Court keeps Crimson Consulting case detail secret

Jamie Beaton's company had wanted NBR to take down stories about it. 

An Employment Court judge has ruled Crimson Consulting can keep messy details of its litigation against Otago business woman Samantha Berry secret at the request of the education company.

Jamie Beaton’s company had applied for comprehensive non-publication orders over the dispute, which relates to restraint of trade.

According to court documents, Ms Berry sold her shares in UniTutor in 2015 to Crimson and agreed to become an employee. However, she resigned about six months later.

Lawyers from Crimson wrote to Ms Berry asserting she breached the sale deal for her shares and her employment agreement, claiming she used the UniTutor database to move business to her new company TutorConnect.

These matters went to the Employment Relations Authority and were reported by the media, after which Crimson had sought take-down orders from publications including NBR and the NZ Herald. It later withdrew from that stance.

Judge Bruce Corkill says in his decision given that an earlier Employment Relations Authority decision made public had resulted in the media reports, and noting Crimson had withdrawn its take down orders, it was futile to award non-publication orders over the fact of the dispute.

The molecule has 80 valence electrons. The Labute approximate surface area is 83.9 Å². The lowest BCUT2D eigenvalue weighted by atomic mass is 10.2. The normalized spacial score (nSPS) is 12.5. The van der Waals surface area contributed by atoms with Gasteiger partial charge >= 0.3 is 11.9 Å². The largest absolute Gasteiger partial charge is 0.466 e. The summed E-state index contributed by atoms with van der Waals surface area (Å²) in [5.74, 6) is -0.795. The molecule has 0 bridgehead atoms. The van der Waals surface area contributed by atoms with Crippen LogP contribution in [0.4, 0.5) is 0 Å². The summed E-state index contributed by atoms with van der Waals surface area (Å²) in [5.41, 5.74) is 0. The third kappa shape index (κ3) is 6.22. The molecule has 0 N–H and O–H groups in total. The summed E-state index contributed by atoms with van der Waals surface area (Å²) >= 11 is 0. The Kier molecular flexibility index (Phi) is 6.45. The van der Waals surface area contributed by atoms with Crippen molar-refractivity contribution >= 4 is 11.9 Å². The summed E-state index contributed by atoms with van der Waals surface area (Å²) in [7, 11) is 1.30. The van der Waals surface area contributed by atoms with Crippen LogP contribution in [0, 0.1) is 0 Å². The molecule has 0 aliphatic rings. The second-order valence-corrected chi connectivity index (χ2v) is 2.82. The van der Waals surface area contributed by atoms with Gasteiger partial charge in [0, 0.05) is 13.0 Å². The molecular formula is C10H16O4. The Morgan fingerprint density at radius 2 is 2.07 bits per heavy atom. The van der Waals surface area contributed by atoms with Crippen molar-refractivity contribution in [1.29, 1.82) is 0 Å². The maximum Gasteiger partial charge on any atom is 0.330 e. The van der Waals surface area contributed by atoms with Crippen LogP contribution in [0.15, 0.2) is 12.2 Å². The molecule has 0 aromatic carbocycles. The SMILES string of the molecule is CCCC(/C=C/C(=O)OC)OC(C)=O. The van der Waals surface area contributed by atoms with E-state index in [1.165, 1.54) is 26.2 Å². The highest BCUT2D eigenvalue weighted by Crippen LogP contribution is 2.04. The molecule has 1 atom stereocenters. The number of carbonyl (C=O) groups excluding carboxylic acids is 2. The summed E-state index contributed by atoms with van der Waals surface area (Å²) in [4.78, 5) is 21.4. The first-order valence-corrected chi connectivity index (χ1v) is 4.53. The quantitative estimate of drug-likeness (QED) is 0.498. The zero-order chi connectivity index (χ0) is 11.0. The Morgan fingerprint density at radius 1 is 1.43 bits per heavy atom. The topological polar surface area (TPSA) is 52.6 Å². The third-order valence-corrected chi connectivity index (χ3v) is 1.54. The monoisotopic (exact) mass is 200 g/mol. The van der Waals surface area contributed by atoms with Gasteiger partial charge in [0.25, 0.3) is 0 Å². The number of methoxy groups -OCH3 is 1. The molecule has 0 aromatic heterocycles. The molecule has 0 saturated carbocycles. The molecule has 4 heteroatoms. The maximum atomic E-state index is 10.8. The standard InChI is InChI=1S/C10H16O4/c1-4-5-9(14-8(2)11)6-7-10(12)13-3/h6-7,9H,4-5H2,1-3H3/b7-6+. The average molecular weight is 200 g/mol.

“The evidence is that [Beaton] has a prominent public profile, which it appears is relevant to his business interests. In my view, there is a legitimate public interest in knowing that he is involved in this litigation since it pertains to those interests.”

However, the judge decided that some non-publication orders could be made suppressing some allegedly irrelevant evidence.

Crimson has requested that parts of the full hearing to be held later this year also be kept secret. Judge Corkill says that will be a matter for the trial judge.

Crimson was co-founded by Mr Beaton and is backed by two US multi-billionaires, with recent investments valuing it at about $220 million. NBR revealed last year it forecasted revenue of more than $4.1 million for the year to June 2016 off the back of six company acquisitions.

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